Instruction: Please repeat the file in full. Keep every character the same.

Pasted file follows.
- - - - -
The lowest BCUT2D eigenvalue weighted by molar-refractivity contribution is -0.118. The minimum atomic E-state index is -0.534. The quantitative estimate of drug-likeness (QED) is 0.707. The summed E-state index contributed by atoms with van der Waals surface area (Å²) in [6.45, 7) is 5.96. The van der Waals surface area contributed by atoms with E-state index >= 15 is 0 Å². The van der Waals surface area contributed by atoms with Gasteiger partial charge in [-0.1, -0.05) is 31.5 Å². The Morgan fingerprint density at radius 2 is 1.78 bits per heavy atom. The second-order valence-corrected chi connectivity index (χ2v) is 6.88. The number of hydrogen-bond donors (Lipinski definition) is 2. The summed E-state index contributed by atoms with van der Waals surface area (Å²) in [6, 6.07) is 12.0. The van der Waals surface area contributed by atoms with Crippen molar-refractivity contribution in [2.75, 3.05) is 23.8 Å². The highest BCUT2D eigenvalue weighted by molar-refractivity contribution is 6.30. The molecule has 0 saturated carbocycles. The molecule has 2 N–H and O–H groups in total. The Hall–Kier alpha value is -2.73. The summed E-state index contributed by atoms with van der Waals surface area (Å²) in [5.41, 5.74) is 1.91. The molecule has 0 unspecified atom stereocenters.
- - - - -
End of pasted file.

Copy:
The lowest BCUT2D eigenvalue weighted by molar-refractivity contribution is -0.118. The minimum atomic E-state index is -0.534. The quantitative estimate of drug-likeness (QED) is 0.707. The summed E-state index contributed by atoms with van der Waals surface area (Å²) in [6.45, 7) is 5.96. The van der Waals surface area contributed by atoms with E-state index >= 15 is 0 Å². The van der Waals surface area contributed by atoms with Gasteiger partial charge in [-0.1, -0.05) is 31.5 Å². The Morgan fingerprint density at radius 2 is 1.78 bits per heavy atom. The second-order valence-corrected chi connectivity index (χ2v) is 6.88. The number of hydrogen-bond donors (Lipinski definition) is 2. The summed E-state index contributed by atoms with van der Waals surface area (Å²) in [6, 6.07) is 12.0. The van der Waals surface area contributed by atoms with Crippen molar-refractivity contribution in [2.75, 3.05) is 23.8 Å². The highest BCUT2D eigenvalue weighted by molar-refractivity contribution is 6.30. The molecule has 0 saturated carbocycles. The molecule has 2 N–H and O–H groups in total. The Hall–Kier alpha value is -2.73. The summed E-state index contributed by atoms with van der Waals surface area (Å²) in [5.41, 5.74) is 1.91. The molecule has 0 unspecified atom stereocenters.